The warm spell witnessed last weekend led to high levels of hazel, alder, and yew pollen registered in the air, reveals ISP (Scientific Institute for Public Health) on Thursday. Although the levels are standard for this time of year, they do mark the beginning of the pollen season. “At the start of the pollen season, pollen from hazel, alder, yew, and cypress trees are shed, but they affect relatively few allergy sufferers,” according to Lucie Hoebeke, from the mycology and aerobiology department at ISP.
The pollen season moves from one year to the next but is generally worse towards the end of March when the birch pollen, which affects a lot of people, starts with a vengeance. Various grasses then take over in May, June, and July, followed by mugwort which finished up the season around September-time. Allergenic “fungus spores” can also appear between July and September, and they can cause allergy attacks, adds ISP.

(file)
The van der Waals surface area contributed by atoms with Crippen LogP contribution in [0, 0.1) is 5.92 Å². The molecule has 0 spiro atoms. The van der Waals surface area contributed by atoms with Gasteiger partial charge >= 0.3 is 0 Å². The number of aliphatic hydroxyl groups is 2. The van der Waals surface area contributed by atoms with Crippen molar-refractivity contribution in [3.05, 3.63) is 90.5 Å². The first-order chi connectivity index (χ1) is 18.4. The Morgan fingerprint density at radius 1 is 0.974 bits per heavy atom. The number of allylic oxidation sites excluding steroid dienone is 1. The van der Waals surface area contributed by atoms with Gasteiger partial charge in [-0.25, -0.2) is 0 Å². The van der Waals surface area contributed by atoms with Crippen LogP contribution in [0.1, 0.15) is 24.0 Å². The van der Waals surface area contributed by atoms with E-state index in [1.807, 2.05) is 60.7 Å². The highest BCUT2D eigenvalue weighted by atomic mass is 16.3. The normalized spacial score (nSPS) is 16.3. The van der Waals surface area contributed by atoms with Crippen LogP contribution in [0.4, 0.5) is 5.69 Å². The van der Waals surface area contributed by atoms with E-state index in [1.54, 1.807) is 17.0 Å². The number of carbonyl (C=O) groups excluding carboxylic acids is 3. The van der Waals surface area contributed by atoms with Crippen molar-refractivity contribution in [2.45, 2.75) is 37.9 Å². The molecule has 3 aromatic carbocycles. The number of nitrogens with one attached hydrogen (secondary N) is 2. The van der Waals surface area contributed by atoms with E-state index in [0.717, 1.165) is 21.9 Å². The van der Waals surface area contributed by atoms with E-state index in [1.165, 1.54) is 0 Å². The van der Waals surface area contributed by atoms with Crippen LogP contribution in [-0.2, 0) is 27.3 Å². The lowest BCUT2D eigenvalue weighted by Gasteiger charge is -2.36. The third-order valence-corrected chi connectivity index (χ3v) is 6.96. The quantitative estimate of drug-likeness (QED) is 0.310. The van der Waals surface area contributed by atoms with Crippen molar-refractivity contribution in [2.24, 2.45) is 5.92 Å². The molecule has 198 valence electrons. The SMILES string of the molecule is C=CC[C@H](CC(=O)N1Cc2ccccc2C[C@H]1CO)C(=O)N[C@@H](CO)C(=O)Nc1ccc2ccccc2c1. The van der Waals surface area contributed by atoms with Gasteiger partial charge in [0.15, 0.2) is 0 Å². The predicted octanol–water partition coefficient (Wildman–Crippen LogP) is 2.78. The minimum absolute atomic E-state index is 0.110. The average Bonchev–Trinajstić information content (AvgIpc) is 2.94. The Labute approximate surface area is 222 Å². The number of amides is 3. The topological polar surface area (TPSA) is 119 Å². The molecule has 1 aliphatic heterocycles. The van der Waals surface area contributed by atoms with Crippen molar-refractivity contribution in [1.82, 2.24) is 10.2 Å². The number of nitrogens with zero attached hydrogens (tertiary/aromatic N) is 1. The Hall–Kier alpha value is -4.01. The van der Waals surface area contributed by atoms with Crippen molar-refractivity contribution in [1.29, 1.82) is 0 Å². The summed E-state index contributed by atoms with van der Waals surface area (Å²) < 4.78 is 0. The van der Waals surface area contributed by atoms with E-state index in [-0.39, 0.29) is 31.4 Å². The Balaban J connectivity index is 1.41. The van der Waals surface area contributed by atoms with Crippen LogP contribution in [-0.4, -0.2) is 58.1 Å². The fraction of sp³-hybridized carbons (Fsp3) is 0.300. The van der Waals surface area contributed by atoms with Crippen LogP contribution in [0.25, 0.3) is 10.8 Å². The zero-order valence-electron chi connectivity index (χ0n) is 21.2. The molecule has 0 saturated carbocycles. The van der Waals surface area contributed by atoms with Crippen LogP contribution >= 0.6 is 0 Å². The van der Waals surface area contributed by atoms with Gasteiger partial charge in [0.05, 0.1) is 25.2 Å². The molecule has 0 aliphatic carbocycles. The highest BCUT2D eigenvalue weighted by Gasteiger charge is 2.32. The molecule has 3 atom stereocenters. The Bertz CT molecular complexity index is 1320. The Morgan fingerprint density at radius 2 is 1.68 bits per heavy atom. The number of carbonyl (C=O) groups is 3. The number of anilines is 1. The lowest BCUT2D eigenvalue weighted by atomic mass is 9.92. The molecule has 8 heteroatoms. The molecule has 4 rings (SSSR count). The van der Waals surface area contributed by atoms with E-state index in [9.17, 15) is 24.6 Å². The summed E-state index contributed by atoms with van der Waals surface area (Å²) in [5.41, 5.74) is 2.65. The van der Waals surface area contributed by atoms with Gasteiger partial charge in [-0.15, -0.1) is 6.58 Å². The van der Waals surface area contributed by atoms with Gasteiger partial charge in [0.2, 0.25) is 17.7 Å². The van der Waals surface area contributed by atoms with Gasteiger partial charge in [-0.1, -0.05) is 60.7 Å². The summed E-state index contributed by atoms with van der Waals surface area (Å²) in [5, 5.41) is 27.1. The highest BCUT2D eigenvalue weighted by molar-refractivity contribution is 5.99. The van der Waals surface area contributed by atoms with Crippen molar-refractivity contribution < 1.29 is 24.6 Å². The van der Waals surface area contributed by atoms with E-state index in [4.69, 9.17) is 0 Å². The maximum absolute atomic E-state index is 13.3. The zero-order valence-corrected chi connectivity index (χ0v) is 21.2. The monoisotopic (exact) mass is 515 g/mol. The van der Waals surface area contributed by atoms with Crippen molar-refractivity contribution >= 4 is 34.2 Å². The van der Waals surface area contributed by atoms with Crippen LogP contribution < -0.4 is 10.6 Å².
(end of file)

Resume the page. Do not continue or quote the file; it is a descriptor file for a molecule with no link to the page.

15 to 20% of the population gets bad hay fever. The pollen calendar is regularly updated on www.airallergy.be.